Improving the Drug Trade
With sky-high prices putting drugs out of reach for the Third World’s poor, more and more countries are exploring the obvious “solution”: ignoring patent protections, they produce the drugs themselves, selling them to the poor at little or no cost. Take the case of Brazil, which despite its WTO pledges to honor the patents of other WTO member nations, produces a patented AIDS drug and distributes it for free to its people. As Brazil sees it, Brazilians benefit from receiving drugs, and American firms are fine because they still have tons of profits from their domestic sales. So no harm no foul. Right? Wrong. The actions of the Brazilian government are shortsighted, for they destroy the incentive mechanism that will allow drugs to developed in the future.
The lack of price discrimination by drug companies is one of the most curious facts surrounding the pricing of drugs. That is to say, one would expect that drug companies would charge high prices in developed countries where consumers can pay the high price, and lower prices in developing countries. The drug companies would then make a higher profit than they would if they sold at only one high price. Yet this is not a common strategy. Brazil began its program because of the lack of affordable AIDS drugs.
So why don’t drug companies price discriminate? The most obvious and logical answer is that they are afraid it will lower their profits. They are afraid that the drugs sold for low prices in Brazil will make their way back into the United States and be sold cheaply on the black market, cutting into their U.S. profits.
Well, what happens if the drug companies are right? If more countries like Brazil continue to produce generic versions of patented drugs, these drugs may seep into the markets of developing countries, destroying the profits of drug manufacturers, profits necessary to recoup research and development costs. The firms no longer will have an incentive to undertake research and development. Drugs need to be made available to the sick, but not at the expense of making drugs unavailable for the new diseases of future generations.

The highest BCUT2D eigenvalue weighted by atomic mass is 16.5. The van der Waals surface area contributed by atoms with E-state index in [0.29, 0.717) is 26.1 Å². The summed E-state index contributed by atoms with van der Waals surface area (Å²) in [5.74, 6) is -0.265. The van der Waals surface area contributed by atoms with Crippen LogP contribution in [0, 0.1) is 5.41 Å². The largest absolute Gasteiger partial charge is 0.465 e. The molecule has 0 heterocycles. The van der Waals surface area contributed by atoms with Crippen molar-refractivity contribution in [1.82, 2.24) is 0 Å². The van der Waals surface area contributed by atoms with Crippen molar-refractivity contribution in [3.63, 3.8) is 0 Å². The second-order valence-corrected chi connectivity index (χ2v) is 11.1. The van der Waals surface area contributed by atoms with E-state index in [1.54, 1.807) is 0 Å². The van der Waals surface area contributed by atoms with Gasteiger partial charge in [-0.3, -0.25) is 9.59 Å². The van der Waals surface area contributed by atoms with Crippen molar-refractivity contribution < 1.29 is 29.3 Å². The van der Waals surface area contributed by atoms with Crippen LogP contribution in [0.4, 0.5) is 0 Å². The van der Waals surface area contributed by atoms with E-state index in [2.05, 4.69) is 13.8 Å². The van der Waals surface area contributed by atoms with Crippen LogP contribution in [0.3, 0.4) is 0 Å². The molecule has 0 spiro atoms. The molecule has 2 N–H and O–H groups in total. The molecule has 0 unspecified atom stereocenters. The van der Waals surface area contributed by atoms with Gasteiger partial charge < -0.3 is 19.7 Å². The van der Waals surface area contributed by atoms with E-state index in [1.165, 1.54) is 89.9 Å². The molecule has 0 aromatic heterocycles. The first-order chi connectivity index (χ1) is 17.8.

Is there a better solution, then? One which lets drug companies keep their incentives and lets Brazilians get the drugs they desperately need? Of course there is, and it’s fairly clear. Drug companies will be able to meet demand in both developed countries and developing countries if they are able to sell at different prices in both countries. They can do this if countries work together to prevent the transfer of drugs form one country to another.
You are never going to stop the transfer completely, but this is not necessary. It just needs to be done adequately, so that while the drug companies may lose a little bit of profit from black market drug sales, the gain from selling in Third World countries will offset it. And since the countries involved in these transfers are, for the most part, members of cooperative organizations like the UN and the WTO, the spirit of mutual cooperation for mutual benefit is already in place to make it work.
Currently, the United States is suing Brazil in the WTO for its patent infringements. If the United States wins it will be allowed to place retaliatory sanctions against Brazil. This would be a mistake. The WTO should encourage Brazil and the US to work together to find a mutually beneficial solution, not work against each other in a sprit of mutual destruction.
It may be that even with price discrimination by drug companies, drug prices will still be too high for the poorest citizens. But government policies are available to remedy the solution. The government can put a price cap on drugs, high enough to let drug companies make a profit, but low enough so that the poor can buy the drugs, or low enough so the government can afford to buy and distribute the drugs. And while such a cap would cut into drug companies’ profits, they make more than enough in developed markets to recoup research costs.
Brazil’s drug piracy and the United States’ legal bullying must stop. This sprit of mutual destruction will lead only to less medical innovation and further harm to the people of Brazil. Instead the two countries should come together in a sprit of mutual cooperation, and provide the infrastructure necessary to allow drug companies to sell drugs cheaply in developing countries while maintaining the incentive for further research, so that both current and future generations will reap the benefits of readily available cures to deadly diseases.